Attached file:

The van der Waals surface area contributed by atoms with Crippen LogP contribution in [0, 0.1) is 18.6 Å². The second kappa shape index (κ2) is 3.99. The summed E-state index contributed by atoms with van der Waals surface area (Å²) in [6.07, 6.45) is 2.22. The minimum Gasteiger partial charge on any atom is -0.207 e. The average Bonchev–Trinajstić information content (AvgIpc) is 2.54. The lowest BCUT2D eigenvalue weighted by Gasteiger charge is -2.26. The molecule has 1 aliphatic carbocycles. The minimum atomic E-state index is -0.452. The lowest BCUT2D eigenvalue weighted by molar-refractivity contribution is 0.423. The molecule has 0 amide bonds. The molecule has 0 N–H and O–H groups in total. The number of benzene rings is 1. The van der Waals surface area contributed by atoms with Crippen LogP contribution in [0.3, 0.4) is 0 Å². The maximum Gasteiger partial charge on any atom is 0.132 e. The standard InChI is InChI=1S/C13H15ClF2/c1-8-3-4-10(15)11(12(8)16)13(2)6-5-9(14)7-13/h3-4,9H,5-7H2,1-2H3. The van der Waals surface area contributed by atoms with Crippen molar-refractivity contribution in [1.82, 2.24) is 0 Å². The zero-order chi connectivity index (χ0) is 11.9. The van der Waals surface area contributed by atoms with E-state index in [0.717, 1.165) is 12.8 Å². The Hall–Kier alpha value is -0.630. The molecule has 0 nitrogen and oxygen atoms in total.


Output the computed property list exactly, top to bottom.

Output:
The van der Waals surface area contributed by atoms with Crippen LogP contribution in [0, 0.1) is 18.6 Å². The second kappa shape index (κ2) is 3.99. The summed E-state index contributed by atoms with van der Waals surface area (Å²) in [6.07, 6.45) is 2.22. The minimum Gasteiger partial charge on any atom is -0.207 e. The average Bonchev–Trinajstić information content (AvgIpc) is 2.54. The lowest BCUT2D eigenvalue weighted by Gasteiger charge is -2.26. The molecule has 1 aliphatic carbocycles. The minimum atomic E-state index is -0.452. The lowest BCUT2D eigenvalue weighted by molar-refractivity contribution is 0.423. The molecule has 0 amide bonds. The molecule has 0 N–H and O–H groups in total. The number of benzene rings is 1. The van der Waals surface area contributed by atoms with Crippen LogP contribution in [0.3, 0.4) is 0 Å². The maximum Gasteiger partial charge on any atom is 0.132 e. The standard InChI is InChI=1S/C13H15ClF2/c1-8-3-4-10(15)11(12(8)16)13(2)6-5-9(14)7-13/h3-4,9H,5-7H2,1-2H3. The van der Waals surface area contributed by atoms with Crippen molar-refractivity contribution in [1.82, 2.24) is 0 Å². The zero-order chi connectivity index (χ0) is 11.9. The van der Waals surface area contributed by atoms with E-state index in [0.717, 1.165) is 12.8 Å². The Hall–Kier alpha value is -0.630. The molecule has 0 nitrogen and oxygen atoms in total.